When I first moved to New Zealand, I wondered if I would ever become complacent with the otherworldly scenery that surrounded me every day. I decided I wouldn’t but of course, we can’t really control things like that. Slowly, over time, I became slightly desensitized by the grandiosity of the mountains in my backyard. Yes, I’m still impressed but they don’t take my breath away every morning when I’m more focused on getting to work on time and shit, where did I leave my keys?? The more I do in the backcountry, the more confident I become and it’s getting harder and harder to find tracks that are still within my skill level but also truly shock and amaze me.
Stafford Bay was the hike I’ve been waiting for, whether I knew it or not. We were so close to poo-pooing it off the morning of the hike, opting instead for a grander peak and more dramatic landscape but we didn’t have enough time to research something new so we stuck with the plan and headed for the West Coast around 9:30 am.
The track description was labeled “expert” but I couldn’t see anything on the topo map that looked expert. A well-marked track through relatively little elevation change. Should be a walk in the park. The four hour DOC estimate was immediately turned into a 3-hour estimate in my head. I’ve gotten a bit overly confident over the years, regularly smashing DOC’s estimate time, so I didn’t think this one would be much different.
We parked near the trailhead and began the track which starts off as a relatively steep climb but it doesn’t sustain for long. The flattened trail leads you to the Smoothwater River, our first taste of river crossings for the day. Even after the years, I’ve spent hiking in New Zealand, there’s still a little part of me that wonders if it would be logical to remove my shoes for this river crossing in efforts to maintain dry feet a bit longer. The answer is always no. Reluctantly, we plunged ahead, shin-deep in the calmly flowing river. Despite being a stunningly warm day, the icy rivers froze me to the core so I added more layers and hat to keep warm.
Next up was the Stafford Saddle. A manageable 200 meter climb up through the bush. It was in the middle of this saddle climb that it hit me for the first time how truly isolated we were. I did a quick 360-degree turn and saw nothing but dense bush in every direction. Had there not been a meager trail cut into the forest, how on earth would anyone ever attempt to navigate this terrain? We hardly saw any wildlife aside from a few loud birds but even their chirping was short lived. I was giddy with excitement and began to understand for the first time the allure of the mysterious and wild west coast.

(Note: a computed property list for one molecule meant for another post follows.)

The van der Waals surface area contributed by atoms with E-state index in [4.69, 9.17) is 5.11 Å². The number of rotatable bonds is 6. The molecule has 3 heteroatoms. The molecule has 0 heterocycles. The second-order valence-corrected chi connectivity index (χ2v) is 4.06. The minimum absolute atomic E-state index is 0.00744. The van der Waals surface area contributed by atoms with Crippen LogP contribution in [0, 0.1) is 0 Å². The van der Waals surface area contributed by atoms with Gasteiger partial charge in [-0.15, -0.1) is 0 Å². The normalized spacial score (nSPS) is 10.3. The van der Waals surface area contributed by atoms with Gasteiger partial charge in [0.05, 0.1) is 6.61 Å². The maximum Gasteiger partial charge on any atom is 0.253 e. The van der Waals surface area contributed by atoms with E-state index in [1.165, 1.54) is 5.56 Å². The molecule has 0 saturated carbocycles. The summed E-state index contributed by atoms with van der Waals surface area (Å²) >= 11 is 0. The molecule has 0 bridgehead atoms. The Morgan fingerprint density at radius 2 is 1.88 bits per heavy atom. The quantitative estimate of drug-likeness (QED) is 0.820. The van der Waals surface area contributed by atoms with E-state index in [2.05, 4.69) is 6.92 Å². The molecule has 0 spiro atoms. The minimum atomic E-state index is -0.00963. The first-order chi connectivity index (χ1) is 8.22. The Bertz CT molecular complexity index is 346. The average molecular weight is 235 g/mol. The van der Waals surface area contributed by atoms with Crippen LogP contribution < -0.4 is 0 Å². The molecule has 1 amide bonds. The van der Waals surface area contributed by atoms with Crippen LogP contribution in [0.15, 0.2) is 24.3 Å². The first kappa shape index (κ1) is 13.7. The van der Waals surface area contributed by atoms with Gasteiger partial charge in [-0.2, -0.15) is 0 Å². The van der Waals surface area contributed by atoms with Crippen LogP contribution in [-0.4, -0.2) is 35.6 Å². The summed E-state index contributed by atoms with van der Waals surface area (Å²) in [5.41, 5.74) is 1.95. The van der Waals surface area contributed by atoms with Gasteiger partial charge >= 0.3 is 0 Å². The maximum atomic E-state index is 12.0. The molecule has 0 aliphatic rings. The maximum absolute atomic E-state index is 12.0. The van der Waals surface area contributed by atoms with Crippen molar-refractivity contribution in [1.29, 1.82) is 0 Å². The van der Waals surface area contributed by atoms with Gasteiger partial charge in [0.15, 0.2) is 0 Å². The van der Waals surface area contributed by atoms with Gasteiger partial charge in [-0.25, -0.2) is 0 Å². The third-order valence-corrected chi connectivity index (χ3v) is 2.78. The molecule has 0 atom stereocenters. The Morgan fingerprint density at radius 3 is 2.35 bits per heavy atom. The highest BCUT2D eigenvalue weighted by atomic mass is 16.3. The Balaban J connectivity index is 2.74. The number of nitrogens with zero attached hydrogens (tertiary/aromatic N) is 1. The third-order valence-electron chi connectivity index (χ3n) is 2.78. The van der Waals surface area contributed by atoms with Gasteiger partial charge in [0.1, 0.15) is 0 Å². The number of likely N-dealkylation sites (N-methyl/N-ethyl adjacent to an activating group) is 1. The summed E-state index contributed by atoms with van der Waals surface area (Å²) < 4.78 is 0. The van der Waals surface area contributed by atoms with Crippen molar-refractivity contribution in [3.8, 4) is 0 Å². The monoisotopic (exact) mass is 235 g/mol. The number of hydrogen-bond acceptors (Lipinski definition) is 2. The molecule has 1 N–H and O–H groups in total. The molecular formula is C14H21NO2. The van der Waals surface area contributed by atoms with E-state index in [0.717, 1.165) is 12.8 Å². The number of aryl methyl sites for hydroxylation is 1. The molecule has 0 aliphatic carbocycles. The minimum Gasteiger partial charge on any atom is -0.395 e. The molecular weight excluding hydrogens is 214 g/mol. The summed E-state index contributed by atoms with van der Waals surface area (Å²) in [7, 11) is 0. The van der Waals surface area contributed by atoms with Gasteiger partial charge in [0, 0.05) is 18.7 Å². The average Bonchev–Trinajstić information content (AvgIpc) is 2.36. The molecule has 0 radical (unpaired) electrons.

The saddle was conquered quickly and we began descending, still carefully avoiding the bogs and puddles but it was all for nothing as we were quickly lead straight to another river. Actually, according to Topo maps, it wasn’t a river at all, more of an unmarked stream that started mysteriously from nowhere. The stream was at best ankle deep and at its worst knee deep but it was flowing swiftly and there was no other option: we were destined to walk in the river for the next few kilometers.
It was perhaps the first time in my life where I was conscious of how remote of a location we were in. Looking up, we were surrounded by 360 degrees of pure dense and impenetrable forest. It’s truly a remarkable area where the jungle meets the mountains meets the ocean. The fluorescent moss grew everywhere. No rock, no twig, no piece of bark was too inhospitable of a home for the determined fields of moss. The heavy and frequent rains of the West Coast turn the well-marked trails into overgrown hidden paths as if nature if violently trying to reclaim the land we humans have carved out.
We spent hours walking downstream with freezing, soaking wet feet. Just when we thought we were perhaps off trail (because surely we weren’t supposed to be walking in the river for this long), a friendly orange marker would appear, cruelly assuring us the only way was the riverway.
Halfway down the river track, we came to a family of fallen trees that must have been uprooted in a heavy storm. Despite laying horizontally on their side, the trees were still sprouting new twigs and buds, as if it didn’t know it was dying. How strange to be in a place where even an upturned tree can sustain life for a while longer.
When will it end, we wondered both outlaid and secretly to ourselves every second of every step. My feet had given up all hope of ever feeling warmth again. They accepted their new frozen fate in silent resignation, solemnly completing their only job: one step after another. We trudged on. Another kilometer and the map promised we’d be in the clear. Eventually, after what felt like an eternity, we met up with the Stafford river and jumped up on the bank where we would complete our walk. It was just a short jaunt from there to the hut and before we knew it, we were opening the door to the lowest hut I’ve ever been to in New Zealand, a mere 2 meters above sea level. Our hearts sang out with joy when we saw the pile of dry firewood, ready to warm us up.
We decided to walk to the ocean before changing clothes and taking our shoes off which proved to be a good choice because a walk to the ocean meant once again going thigh deep in the river water. Geoff chose to cross at the mouth of the river and was waist deep in a mix of salty ocean waves and freezing river streams. A well-placed log was the perfect spot to perch for a while to watch the sunset, which was about an hour away. Still, I was determined to see the sunset at the beach since it’s not something I often get to witness. After 20 minutes of fending off sandflies and becoming increasingly cold in our wet clothes, we decided we actually didn’t care that much about the sunset. In fact, it’d probably be like any other sunset we’ve ever seen. We headed back to the hut to start the fire and dry out and meet our new hut mates, Emma and Tristan from Hokitika. They had started a few minutes after us and were just arriving at the hut when we returned. They too were thrown off by the trickiness of the trail.